Saying good-bye is probably the hardest part of moving. The prospect of not seeing your closest friends and family whenever you want can be a painful one to accept. Try to get a sense of closure and get in one last outing with each of your closest friends and family before you head out. There can be few things more nagging than knowing you didn’t get to say a proper good-bye to a loved one. Of course, we are also fortunate to live in the current times. The Internet never will be a substitute for being with the person, but video chat services like Skype and IM programs like GTalk and AIM go a long way toward keeping in touch once distance becomes a factor in friendships. It might sound like a cheap imitation, but you might be surprised at your own reaction upon using Skype to see a face you haven’t seen in a while.

Meeting new people under any circumstances can be an anxiety-ridden experience. The importance of first impressions can put any of us on edge. Start small. After getting settled into the new digs, go out and introduce yourself to the neighbors. A small gift can go a long way toward sparking a new life-long friendship. Don’t pressure yourself into thinking you need a huge circle of friends from the get-go. Spend some time getting to know your neighbors, and find some common ground. Who knows; maybe you’ll share a hobby or two, which might lead to a club with a few more people right up your alley. Good friendships tend to lead to more good friendships, so try taking things slow, and letting things unfold before you. You’ve got a long time in your new home; there’s no rush!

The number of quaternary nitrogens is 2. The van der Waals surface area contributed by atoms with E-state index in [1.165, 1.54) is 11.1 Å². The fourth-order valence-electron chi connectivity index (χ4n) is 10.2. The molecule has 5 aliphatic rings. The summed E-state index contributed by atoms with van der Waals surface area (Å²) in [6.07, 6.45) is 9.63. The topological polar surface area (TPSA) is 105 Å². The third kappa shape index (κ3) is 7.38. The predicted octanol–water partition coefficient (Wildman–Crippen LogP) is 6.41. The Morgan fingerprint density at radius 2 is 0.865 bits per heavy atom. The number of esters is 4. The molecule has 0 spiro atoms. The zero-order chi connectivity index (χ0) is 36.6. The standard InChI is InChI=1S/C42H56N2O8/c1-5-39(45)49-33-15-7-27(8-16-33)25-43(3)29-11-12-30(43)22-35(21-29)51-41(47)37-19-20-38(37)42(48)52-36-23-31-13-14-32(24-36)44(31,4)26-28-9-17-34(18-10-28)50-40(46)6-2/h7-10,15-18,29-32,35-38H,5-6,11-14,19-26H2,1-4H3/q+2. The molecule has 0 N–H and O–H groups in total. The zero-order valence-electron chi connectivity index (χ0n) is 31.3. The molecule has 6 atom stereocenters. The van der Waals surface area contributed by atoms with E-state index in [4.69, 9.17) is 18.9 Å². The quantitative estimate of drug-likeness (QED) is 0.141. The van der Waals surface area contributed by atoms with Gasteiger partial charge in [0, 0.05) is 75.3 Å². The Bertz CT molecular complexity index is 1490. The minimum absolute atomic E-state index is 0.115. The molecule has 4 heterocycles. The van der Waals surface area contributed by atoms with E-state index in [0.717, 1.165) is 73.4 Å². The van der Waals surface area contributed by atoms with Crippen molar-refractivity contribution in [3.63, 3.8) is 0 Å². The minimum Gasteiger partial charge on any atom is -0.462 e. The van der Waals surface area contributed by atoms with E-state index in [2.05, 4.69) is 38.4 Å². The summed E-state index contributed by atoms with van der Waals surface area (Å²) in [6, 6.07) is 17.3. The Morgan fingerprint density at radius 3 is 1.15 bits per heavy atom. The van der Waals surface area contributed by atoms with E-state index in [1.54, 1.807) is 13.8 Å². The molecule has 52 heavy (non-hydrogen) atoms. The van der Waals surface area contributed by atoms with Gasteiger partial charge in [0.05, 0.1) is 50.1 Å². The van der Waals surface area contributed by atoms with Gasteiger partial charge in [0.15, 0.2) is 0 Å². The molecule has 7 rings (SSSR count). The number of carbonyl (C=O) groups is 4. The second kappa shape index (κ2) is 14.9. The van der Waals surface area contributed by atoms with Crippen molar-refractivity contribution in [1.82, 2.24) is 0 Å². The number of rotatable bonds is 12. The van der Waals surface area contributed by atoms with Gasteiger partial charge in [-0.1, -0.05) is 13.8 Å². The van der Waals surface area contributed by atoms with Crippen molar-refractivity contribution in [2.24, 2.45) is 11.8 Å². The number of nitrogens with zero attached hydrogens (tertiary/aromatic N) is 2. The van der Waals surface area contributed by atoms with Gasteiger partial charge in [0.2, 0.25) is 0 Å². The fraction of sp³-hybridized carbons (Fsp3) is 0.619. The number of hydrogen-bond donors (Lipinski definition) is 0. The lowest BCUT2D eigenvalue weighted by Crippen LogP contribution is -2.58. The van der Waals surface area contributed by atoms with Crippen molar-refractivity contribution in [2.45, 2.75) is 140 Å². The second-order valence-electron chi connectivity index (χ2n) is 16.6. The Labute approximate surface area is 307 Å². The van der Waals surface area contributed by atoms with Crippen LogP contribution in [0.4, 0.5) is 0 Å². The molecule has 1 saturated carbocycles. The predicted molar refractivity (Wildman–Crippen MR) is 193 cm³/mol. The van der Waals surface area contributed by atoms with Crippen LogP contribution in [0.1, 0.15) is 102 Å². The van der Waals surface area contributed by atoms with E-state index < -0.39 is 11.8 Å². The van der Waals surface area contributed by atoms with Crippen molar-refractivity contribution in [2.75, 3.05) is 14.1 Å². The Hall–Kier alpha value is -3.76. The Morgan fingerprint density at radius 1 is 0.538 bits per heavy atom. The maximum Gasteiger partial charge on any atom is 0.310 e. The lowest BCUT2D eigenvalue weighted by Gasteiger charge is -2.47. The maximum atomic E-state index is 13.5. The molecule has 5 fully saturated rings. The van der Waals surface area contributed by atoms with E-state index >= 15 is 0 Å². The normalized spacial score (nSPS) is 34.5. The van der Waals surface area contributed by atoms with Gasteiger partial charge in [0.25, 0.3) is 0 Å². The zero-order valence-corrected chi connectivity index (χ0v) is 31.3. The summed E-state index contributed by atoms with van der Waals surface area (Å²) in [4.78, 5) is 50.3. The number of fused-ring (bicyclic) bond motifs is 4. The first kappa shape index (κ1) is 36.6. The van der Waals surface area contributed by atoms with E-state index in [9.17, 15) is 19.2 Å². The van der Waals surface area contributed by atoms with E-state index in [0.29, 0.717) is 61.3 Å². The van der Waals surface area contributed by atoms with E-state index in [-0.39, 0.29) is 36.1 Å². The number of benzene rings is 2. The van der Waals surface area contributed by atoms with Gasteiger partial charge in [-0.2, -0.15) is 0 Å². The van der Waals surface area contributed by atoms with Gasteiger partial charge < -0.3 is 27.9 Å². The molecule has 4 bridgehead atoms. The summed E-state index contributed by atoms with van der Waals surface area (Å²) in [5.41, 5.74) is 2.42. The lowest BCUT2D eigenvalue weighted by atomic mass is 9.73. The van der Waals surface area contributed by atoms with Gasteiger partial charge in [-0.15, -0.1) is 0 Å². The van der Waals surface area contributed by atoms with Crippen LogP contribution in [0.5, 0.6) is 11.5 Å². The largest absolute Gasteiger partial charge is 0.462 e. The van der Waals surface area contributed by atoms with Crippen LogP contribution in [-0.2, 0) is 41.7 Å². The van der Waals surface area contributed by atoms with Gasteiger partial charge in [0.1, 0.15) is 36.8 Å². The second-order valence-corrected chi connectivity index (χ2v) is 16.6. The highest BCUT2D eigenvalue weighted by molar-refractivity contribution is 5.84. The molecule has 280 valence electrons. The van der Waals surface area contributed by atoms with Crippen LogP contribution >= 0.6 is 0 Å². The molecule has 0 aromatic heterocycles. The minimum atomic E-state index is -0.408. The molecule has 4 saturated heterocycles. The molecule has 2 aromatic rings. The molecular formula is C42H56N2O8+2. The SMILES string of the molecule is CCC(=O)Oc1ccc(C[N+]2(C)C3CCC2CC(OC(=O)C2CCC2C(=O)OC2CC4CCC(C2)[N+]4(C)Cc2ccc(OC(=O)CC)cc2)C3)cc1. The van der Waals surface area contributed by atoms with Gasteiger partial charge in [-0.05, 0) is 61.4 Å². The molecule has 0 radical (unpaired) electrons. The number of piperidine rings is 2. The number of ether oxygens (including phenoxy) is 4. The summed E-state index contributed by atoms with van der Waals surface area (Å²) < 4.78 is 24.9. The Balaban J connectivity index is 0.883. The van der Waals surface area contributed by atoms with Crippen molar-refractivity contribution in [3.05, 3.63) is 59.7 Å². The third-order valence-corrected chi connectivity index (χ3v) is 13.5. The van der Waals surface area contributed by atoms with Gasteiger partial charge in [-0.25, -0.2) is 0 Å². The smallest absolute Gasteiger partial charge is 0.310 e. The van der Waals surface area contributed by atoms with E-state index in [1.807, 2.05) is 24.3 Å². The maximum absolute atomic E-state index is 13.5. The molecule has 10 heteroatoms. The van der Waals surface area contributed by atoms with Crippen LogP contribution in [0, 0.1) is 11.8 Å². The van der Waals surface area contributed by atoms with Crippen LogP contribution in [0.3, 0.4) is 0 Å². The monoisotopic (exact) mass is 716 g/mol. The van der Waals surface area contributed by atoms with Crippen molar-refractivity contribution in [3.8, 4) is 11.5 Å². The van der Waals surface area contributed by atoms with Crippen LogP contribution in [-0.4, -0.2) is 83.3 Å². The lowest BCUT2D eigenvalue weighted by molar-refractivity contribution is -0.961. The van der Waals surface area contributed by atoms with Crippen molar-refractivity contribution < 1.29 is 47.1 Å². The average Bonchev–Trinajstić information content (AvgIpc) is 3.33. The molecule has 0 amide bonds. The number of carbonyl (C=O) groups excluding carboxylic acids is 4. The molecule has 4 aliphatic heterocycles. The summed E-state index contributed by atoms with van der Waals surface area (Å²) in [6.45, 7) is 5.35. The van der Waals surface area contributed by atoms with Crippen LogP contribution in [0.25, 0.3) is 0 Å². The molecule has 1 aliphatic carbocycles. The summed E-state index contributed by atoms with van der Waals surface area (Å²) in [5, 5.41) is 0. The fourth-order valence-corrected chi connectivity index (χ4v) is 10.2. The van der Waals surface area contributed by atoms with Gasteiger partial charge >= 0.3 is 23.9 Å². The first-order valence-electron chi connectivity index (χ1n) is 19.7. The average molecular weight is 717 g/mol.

The Painted Brain

If you’ve got a mental health story to tell, and are itching to find a creative outlet for it, here’s something you might be interested in. The Painted Brain, formed in 2005 and based in Los Angeles, only prints a couple issues of its magazine per year, but it’s a perfect way for artists, poets, writers, and anyone passionate about mental health to submit creations and ideas to a publication that is filling a much needed role as a fun, engaging way to raise awareness and educate about all kinds of mental health topics. Studies have shown that creativity through the arts is an effective way for many to sublimate the stress caused by anxiety, so why not give it a shot? It can be a great way to relieve stress and express your feelings in a healthy, constructive way, and who knows: you might just end up in the next issue.

The magazine is just the start of what the Painted Brain is doing, though. The organization has been putting on performances, interviews, and speakers to raise awareness and money for mental health topics. Take a look at their website, and look for the Painted Brain to grow outside of the Los Angeles area in the near future. The website also has a great list of links for further information about mental health topics and activities and events that might be going on in your area. If you happen to be in the Los Angeles area, you can even help put the magazine together yourself!

If you’ve got some added holiday stress or anxiety these days, and aren’t sure just what to do about it, think about getting creative! It’s fun, it’s easy, and sometimes, the end result can speak much louder than words can.

Specific Phobias

They’re often overlooked as a serious mental health issue, but phobias for some people (indeed, millions) can have a drastically negative impact on daily functioning. In fact, the very definition of a phobia is an uncontrolled fear of something, to the point where the fear causes significant impairment of daily life. The worst misconception about phobias, however, is the idea that they are permanent, and that we are powerless to act against them. In fact, phobias can be treated very readily, as long as we are willing to make the effort to fight them.